Suppose you wanted a "Hillary for President" highlighter set.
The campaign has them for sale: star-shaped, with five colored markers. They cost $5.
To buy a Hillary highlighter, you would go to Clinton's campaign Web site and click on the button that says "store." That would take you to HillaryStore.com, which is not actually run by the campaign. The campaign instead contracted it out to a supplier, Financial Innovations Inc. of Cranston, R.I.
The owner of Financial Innovations is Mark Weiner, a superdelegate and one of the 794 Democratic elite whose votes at the convention will settle the Democratic contest and give the presidential nomination to either New York Sen. Hillary Clinton or Illinois Sen. Barack Obama. The superdelegates primarily are elected officials and party leaders; unlike ordinary delegates, chosen by state primaries and caucuses, superdelegates go to the convention because of who they are, not who they are pledged to support.
Weiner started making Democratic campaign paraphernalia in 1976, when Jimmy Carter first ran for president, and he has been at it ever since. He has also served as Rhode Island Democratic chairman. But as Rhode Island blogger and Obama supporter Matt Jerzyk points out, Weiner comes by his superdelegate status for other reasons.
"The real story is he's a very close Clinton friend," Jerzyk says. "He's raised incredible amounts of money — not only for the Clintons, but for dozens and dozens of other federal Democratic candidates around the country."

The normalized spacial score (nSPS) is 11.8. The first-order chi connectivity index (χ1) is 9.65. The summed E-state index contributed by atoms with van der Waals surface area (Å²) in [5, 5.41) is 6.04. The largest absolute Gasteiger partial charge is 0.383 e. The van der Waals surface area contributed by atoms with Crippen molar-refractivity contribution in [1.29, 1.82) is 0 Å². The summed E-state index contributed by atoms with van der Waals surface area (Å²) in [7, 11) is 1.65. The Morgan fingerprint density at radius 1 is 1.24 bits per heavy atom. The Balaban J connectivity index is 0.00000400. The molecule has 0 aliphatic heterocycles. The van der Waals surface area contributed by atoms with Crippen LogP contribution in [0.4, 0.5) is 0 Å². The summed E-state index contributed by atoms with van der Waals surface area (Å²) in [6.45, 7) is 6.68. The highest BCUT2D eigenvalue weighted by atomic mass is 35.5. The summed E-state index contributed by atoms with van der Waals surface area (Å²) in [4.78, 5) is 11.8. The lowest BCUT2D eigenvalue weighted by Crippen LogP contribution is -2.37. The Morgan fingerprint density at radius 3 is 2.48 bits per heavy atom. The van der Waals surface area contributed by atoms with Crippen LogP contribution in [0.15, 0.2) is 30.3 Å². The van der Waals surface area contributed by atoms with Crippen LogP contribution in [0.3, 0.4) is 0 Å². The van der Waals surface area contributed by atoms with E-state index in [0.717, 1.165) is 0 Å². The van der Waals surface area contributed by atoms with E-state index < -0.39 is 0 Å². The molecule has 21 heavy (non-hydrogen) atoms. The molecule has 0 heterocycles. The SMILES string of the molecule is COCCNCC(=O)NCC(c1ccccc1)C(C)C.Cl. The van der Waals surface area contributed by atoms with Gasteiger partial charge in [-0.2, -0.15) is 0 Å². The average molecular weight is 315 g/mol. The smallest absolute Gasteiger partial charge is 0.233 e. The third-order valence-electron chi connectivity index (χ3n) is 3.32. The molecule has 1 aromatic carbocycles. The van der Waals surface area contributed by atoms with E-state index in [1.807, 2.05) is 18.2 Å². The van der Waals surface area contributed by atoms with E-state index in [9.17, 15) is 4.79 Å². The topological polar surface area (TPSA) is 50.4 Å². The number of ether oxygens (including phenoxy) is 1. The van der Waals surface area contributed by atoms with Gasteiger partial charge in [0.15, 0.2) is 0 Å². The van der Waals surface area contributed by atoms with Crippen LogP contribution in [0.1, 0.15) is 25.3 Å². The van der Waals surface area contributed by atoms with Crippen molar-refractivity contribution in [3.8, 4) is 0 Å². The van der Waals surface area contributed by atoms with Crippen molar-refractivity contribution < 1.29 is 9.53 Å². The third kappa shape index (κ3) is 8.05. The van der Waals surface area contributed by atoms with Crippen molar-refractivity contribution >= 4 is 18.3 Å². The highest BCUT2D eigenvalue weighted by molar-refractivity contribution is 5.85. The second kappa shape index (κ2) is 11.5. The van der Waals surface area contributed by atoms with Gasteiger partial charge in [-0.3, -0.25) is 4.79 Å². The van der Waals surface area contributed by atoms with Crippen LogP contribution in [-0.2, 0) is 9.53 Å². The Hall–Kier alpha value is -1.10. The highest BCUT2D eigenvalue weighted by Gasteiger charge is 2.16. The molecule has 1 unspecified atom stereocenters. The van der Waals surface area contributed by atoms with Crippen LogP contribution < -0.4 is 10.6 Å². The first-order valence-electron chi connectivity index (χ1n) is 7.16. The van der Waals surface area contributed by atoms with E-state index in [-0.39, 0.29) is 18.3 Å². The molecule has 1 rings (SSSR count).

Weiner is in poor health right now and declined to be interviewed.
Clinton and Obama began wooing prospective superdelegates before the presidential race even officially started. Both had political action committees: Clinton had HillPAC for Clinton, Obama had the Hope Fund. The committees spread contributions to prominent Democrats in Iowa, New Hampshire and other key states.
The Center for Responsive Politics calculates that since they became official candidates, Clinton and Obama have given nearly $1 million, combined, to elected officials who are superdelegates. Obama, as a newcomer trying to overcome the years that Clinton spent networking, accounts for about three of every four dollars contributed.
But the motives behind the money can be more subtle than they look. Superdelegates are super because they already have political power, and that in itself draws the presidential candidates.
Jenny Backus, a Democratic consultant, says the presidential candidates need to build an organization in each important state, "and one of the ways that politicians do this is by trying to go out and meet elected officials, and showing people in that state that you share the values of that elected official and you support their causes."
Campaign money is one means of facilitating these relationships.
"Someone like Obama, who's a relative newcomer who hasn't built up as many personal relationships as someone like Sen. Clinton, will use this currency to get attention," says Ray LaRaja, a political scientist at the University of Massachusetts, Amherst.
And when superdelegates make their endorsements, they see stars, not dollar signs. LaRaja suggests the thought process of a superdelegate: "'The president of the United States could be coming to my backyard for a barbecue with all my constituents.' That's more important to them than getting a few thousand dollars in cash."
Beyond barbecues, he says superdelegates dream of patronage jobs in Washington, of federal spending projects in their home states, even of changes in social policy or tax law.
It may be the one time when a fat campaign check looks puny — a small investment in what might be called White House futures.